--- In FairfieldLife@yahoogroups.com, [EMAIL PROTECTED] wrote: > > > In a message dated 8/19/06 5:39:15 P.M. Central Daylight Time, > [EMAIL PROTECTED] writes: > > A clever poll with not too subtle spin. Nobody approves of the NSA > tapping > > domestic calls. The calls in question are calls from suspected > terrorists > > coming into the US from foreign countries. But the poll doesn't > state that. It > > just asks if people would approve of impeachment if Bush approved > of wire taps > > without a warrant, which could be a call between any two American > citizens > > within the country and that is not what the NSA is doing. It has > been known > > and common knowledge since the story broke that the calls being > tapped are > > calls entering the US and from known terrorist suspects. > > The point is that if there's no judicial oversight, > they can wiretap anyone they want. What this poll > says is that the American people don't trust Bush > to limit the wiretapping to suspected terrorists > calling into the U.S. from abroad. > > > > > What this poll says is the democrats are trying to politicize the > issue and scare Americans into thinking that Bush is listening in > on their private conversations. But as the debate went on through > the spring, it didn't work. People realized Bush has much more > important things to do than listen in on their personal > conversations and would much rather have him be able to implement > the program and not be tied up with silly bureaucratic red tape > when the NSA has to be able to move quickly on incoming phone > calls that are a matter of national security.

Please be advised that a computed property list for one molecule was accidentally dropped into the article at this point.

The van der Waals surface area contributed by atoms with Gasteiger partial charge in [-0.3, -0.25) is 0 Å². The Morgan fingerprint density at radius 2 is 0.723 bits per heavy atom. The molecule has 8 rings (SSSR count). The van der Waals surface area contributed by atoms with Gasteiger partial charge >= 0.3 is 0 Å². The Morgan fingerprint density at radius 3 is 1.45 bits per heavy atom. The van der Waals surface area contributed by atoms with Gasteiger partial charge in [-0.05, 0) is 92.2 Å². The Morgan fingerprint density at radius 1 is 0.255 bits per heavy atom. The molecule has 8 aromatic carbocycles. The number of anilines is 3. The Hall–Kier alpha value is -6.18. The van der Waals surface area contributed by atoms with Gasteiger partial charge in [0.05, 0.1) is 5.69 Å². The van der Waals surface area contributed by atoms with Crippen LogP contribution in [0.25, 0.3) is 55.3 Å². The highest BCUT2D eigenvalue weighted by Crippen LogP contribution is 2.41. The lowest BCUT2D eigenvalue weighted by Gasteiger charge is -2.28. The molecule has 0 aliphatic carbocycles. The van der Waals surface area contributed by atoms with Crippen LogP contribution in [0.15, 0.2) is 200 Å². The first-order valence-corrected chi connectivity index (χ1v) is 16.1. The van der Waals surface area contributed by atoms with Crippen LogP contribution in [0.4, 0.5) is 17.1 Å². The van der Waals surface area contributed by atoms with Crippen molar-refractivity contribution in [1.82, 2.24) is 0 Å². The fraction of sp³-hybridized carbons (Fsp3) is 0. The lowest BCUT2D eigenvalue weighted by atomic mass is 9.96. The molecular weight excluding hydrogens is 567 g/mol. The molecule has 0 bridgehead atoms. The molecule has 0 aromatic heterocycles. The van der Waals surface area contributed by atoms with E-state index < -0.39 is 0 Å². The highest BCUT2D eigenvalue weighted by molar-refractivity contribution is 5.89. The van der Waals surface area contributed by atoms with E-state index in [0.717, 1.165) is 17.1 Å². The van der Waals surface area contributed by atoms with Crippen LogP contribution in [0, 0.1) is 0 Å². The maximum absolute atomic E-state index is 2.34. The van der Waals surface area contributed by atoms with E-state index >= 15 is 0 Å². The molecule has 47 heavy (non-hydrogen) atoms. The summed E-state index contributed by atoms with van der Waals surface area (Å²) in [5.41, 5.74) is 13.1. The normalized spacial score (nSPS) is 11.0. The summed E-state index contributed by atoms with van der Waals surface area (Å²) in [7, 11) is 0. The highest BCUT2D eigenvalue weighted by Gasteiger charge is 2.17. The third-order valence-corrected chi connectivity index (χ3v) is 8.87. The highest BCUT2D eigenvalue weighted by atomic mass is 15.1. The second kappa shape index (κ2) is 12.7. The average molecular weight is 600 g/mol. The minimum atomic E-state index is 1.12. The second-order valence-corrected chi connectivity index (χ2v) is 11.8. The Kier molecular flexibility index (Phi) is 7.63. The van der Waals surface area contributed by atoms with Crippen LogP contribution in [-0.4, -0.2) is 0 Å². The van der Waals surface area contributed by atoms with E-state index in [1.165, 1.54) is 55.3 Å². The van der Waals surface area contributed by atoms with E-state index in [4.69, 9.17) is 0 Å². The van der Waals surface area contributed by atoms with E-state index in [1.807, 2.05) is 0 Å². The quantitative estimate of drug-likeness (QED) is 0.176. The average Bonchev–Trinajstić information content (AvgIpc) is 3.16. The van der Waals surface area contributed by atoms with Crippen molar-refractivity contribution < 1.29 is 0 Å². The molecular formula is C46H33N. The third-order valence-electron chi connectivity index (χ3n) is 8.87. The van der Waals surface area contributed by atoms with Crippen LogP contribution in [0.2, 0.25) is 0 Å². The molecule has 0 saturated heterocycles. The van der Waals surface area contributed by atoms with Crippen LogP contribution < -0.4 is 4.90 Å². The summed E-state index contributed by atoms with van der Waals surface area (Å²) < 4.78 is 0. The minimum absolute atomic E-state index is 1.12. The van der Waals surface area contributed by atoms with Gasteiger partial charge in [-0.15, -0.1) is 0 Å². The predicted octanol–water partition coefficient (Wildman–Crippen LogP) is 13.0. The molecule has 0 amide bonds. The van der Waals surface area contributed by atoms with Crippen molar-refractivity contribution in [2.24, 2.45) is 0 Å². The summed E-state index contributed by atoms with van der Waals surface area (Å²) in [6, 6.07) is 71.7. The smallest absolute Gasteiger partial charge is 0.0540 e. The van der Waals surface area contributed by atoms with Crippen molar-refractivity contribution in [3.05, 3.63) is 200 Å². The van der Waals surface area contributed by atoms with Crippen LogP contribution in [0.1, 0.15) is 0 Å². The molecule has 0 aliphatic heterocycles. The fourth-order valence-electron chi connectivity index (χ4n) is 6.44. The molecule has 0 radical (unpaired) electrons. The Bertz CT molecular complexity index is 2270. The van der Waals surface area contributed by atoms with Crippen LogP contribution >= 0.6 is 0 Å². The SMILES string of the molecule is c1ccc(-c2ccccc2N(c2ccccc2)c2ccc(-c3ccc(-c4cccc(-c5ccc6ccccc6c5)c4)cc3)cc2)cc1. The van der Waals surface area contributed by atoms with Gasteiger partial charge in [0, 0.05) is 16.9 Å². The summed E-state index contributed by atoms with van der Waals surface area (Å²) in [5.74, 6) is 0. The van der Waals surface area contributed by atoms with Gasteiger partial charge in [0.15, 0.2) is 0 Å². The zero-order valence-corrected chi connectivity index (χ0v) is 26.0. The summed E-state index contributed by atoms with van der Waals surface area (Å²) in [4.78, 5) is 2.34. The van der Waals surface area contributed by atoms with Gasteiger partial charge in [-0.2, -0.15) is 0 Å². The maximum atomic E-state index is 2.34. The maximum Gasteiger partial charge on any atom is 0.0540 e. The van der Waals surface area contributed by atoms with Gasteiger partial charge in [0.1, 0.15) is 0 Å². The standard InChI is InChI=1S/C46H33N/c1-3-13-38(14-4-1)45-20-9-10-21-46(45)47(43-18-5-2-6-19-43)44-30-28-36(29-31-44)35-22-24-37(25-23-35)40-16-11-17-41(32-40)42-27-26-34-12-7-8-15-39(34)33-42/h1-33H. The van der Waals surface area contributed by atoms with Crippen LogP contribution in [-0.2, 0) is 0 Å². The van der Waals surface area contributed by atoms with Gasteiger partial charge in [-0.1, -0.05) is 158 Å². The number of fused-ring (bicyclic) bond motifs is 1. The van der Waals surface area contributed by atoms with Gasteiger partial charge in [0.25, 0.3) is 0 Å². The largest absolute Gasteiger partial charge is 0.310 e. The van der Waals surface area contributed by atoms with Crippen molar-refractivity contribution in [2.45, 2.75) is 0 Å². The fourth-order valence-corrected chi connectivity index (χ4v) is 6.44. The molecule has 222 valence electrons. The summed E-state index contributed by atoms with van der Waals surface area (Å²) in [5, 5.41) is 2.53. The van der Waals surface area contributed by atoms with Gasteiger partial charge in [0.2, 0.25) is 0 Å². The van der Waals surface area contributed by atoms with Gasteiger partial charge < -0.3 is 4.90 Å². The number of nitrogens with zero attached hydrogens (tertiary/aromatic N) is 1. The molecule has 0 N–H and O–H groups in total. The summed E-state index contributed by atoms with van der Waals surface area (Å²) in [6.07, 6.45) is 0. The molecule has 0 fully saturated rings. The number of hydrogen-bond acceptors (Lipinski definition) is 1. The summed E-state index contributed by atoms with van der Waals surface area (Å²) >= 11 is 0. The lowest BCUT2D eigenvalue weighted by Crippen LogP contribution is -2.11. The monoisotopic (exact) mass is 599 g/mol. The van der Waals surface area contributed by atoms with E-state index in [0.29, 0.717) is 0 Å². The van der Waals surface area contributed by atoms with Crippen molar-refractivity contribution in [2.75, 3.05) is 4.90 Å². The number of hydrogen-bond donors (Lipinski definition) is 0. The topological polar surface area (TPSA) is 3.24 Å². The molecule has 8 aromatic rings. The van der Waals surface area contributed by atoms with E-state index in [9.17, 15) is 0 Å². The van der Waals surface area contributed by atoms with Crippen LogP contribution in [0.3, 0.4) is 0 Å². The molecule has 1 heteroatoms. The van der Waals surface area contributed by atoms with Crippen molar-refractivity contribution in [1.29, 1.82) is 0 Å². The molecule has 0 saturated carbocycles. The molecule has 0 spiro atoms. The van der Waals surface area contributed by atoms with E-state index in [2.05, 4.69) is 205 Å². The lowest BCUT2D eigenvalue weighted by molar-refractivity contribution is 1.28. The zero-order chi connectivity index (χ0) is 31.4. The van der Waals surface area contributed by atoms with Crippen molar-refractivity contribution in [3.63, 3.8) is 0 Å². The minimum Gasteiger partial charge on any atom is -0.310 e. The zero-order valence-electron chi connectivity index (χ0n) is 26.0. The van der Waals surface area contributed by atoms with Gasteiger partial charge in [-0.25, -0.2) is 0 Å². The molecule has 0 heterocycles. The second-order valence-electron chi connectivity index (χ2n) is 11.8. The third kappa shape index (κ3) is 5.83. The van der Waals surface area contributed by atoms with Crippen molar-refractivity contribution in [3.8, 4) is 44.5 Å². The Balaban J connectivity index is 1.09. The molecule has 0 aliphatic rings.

"Silly red tape" is one of the lies the Republicans have been pushing during the "debate." Nobody is tied up in "silly red tape" by the FISA requirements. The NSA is not inhibited from acting quickly on incoming phone calls that are a matter of national security. So that argument is a total crock. The point, once again, is that without judicial oversight, the NSA is not required to have a well- founded suspicion to listen in on a phone call. Why should the administration be afraid of that requirement? The very fact that Bush doesn't want to have to get warrants arouses suspicion that the NSA will not be selective about who they listen to. A majority of the American people DO NOT TRUST the Bush administration to operate freely without judicial oversight. And as somebody pointed out awhile back, for those who *do* trust Bush, there is one absolutely ironclad rebuttal to their argument that the administration should be able to wiretap anyone it pleases without a warrant: President Hillary Rodham Clinton. To subscribe, send a message to: [EMAIL PROTECTED] Or go to: http://groups.yahoo.com/group/FairfieldLife/ and click 'Join This Group!' Yahoo! Groups Links <*> To visit your group on the web, go to: http://groups.yahoo.com/group/FairfieldLife/ <*> To unsubscribe from this group, send an email to: [EMAIL PROTECTED] <*> Your use of Yahoo! Groups is subject to: http://docs.yahoo.com/info/terms/